Prop 22 means gig workers will continue to be classified as independent contractors in the state of California. It also essentially makes these gig companies exempt from AB-5, the gig worker bill that went into law at the beginning of the year. Lastly, it means we can expect these gig companies, which spent $205 million on the ballot measure, to seek similar legislation in other states. Read the full article via TechCrunch.
Six weeks before election day, Proposition 22 was in trouble. Just 39% of likely voters surveyed in a UC Berkeley Institute of Governmental Studies poll said they would side with Uber, Lyft, DoorDash and other gig economy companies by voting yes on a California ballot measure that would override state law requiring them to treat workers as employees. A big chunk of voters, 25%, was still undecided. Find out what happened next via the Los Angeles Times.
While the most expensive ballot measure in state history has eaten up much of the attention and lobbying budget of the ride-sharing giants, foundational questions about their business model remain — even if they’re not required to shell out the hundreds of millions that it would have cost to provide benefits if Prop 22 had gone the other way. Read the full article via Intelligencer.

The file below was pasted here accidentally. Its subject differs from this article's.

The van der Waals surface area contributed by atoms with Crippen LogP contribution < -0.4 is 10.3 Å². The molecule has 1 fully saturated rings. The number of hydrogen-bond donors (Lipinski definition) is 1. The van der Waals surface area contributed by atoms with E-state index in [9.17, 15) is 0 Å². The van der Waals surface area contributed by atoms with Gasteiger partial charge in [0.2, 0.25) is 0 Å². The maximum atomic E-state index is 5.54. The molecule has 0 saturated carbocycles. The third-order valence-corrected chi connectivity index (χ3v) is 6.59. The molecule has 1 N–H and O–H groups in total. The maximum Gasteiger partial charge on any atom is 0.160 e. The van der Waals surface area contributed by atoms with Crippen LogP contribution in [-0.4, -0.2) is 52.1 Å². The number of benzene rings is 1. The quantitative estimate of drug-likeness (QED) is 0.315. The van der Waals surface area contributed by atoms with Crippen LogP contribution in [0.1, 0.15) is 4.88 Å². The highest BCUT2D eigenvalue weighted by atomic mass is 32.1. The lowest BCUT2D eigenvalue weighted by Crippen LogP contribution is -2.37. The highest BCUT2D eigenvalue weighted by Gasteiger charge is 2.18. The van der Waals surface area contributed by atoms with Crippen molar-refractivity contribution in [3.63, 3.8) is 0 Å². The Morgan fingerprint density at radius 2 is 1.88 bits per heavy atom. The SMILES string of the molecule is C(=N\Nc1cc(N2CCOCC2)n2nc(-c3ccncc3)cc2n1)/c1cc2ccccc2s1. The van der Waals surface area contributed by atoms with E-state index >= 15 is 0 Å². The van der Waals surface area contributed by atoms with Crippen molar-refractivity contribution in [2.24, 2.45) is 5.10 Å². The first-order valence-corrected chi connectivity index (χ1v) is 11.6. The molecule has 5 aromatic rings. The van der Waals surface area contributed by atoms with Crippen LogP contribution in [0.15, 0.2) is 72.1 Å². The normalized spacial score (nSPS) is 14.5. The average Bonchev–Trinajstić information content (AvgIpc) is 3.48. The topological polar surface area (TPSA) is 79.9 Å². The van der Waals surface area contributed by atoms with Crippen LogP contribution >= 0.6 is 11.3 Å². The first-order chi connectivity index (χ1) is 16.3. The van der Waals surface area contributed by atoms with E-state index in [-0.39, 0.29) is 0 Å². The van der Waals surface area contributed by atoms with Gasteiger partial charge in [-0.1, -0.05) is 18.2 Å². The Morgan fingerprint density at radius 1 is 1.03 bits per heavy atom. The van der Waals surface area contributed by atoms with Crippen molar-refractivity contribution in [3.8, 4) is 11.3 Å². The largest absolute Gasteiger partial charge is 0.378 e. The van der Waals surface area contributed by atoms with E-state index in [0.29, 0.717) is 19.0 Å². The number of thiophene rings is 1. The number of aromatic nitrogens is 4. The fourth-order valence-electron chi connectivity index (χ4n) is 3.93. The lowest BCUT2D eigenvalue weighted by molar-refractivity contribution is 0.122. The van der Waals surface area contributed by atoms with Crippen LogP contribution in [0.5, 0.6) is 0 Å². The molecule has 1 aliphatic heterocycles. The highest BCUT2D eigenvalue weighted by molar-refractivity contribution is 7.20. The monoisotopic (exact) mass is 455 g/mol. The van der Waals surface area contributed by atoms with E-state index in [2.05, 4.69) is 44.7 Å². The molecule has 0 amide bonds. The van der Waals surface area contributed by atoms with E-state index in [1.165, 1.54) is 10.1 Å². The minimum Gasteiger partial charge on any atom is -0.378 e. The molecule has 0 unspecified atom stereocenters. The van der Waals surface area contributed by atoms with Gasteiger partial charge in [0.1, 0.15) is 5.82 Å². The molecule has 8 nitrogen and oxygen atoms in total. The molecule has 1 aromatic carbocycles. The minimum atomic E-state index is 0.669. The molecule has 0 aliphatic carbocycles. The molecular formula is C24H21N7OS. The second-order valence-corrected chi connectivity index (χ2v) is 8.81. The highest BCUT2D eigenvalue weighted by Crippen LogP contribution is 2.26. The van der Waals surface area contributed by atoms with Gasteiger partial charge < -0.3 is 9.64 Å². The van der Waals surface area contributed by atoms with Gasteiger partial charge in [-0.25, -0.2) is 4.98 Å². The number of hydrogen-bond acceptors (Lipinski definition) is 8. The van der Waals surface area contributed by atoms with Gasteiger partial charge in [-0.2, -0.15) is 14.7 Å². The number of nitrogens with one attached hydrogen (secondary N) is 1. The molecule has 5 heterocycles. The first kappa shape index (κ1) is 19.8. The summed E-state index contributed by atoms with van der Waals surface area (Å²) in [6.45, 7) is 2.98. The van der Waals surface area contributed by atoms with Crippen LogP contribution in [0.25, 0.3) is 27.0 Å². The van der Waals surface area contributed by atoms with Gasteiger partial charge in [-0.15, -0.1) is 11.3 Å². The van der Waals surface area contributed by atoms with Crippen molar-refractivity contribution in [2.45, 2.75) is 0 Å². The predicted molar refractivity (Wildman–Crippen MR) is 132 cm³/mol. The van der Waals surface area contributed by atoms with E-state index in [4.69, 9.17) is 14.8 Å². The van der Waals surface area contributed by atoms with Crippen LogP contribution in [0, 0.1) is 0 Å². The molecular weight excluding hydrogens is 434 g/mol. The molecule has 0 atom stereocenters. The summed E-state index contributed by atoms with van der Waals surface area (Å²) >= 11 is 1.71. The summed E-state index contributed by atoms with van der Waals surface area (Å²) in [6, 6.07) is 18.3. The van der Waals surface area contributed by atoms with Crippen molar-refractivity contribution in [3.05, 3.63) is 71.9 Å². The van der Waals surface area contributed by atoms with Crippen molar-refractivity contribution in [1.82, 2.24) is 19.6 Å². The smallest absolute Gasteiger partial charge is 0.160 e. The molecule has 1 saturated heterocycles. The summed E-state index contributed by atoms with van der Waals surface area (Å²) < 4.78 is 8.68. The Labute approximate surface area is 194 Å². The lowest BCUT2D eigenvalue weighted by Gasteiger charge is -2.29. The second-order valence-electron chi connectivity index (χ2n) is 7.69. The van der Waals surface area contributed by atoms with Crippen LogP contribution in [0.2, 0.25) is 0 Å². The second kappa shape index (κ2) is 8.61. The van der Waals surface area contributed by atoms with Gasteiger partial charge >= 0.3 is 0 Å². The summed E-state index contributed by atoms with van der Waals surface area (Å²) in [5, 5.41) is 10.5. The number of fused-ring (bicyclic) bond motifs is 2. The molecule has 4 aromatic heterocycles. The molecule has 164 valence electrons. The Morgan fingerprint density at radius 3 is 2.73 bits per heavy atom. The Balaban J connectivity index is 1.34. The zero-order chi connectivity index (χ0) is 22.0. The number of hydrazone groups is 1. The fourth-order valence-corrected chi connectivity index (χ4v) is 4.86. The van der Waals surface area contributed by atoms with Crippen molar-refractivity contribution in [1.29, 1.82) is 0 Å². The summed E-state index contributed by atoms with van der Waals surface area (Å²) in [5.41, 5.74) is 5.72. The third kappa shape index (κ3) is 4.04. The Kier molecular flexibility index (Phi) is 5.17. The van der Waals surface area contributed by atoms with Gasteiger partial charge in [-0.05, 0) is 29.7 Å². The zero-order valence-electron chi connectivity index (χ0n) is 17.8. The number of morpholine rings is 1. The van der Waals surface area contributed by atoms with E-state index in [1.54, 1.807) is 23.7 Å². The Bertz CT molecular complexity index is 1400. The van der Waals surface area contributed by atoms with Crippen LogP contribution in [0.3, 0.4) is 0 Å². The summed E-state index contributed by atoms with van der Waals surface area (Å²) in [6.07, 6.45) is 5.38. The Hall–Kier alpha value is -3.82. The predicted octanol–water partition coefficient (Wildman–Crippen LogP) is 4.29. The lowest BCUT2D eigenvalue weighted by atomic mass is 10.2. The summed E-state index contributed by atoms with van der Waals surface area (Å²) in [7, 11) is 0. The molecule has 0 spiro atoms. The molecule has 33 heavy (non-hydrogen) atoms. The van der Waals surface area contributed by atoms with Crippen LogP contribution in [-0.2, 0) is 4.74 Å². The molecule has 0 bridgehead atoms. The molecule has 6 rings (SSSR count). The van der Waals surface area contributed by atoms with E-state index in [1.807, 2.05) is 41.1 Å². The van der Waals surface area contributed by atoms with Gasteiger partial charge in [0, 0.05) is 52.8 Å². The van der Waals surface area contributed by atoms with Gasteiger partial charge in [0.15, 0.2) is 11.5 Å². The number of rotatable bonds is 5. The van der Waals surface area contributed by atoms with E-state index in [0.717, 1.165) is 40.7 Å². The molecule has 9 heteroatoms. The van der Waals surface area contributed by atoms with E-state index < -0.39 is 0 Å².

Last week, Uber bought itself a law. Along with Lyft, Instacart, DoorFash and Postmates, app companies spent more than $200M to bankroll Proposition 22 in California. With its passage, the law will now exempt drivers like me from basic protections afforded to most other workers in the state. Read the full article in The Guardian.
Despite its passage, DoorDash cited the ballot measure among its IPO risk factors for two reasons: costs stemming from the new regulations and the potential for other states to adopt similar legislation. Read the full article via Business Insider.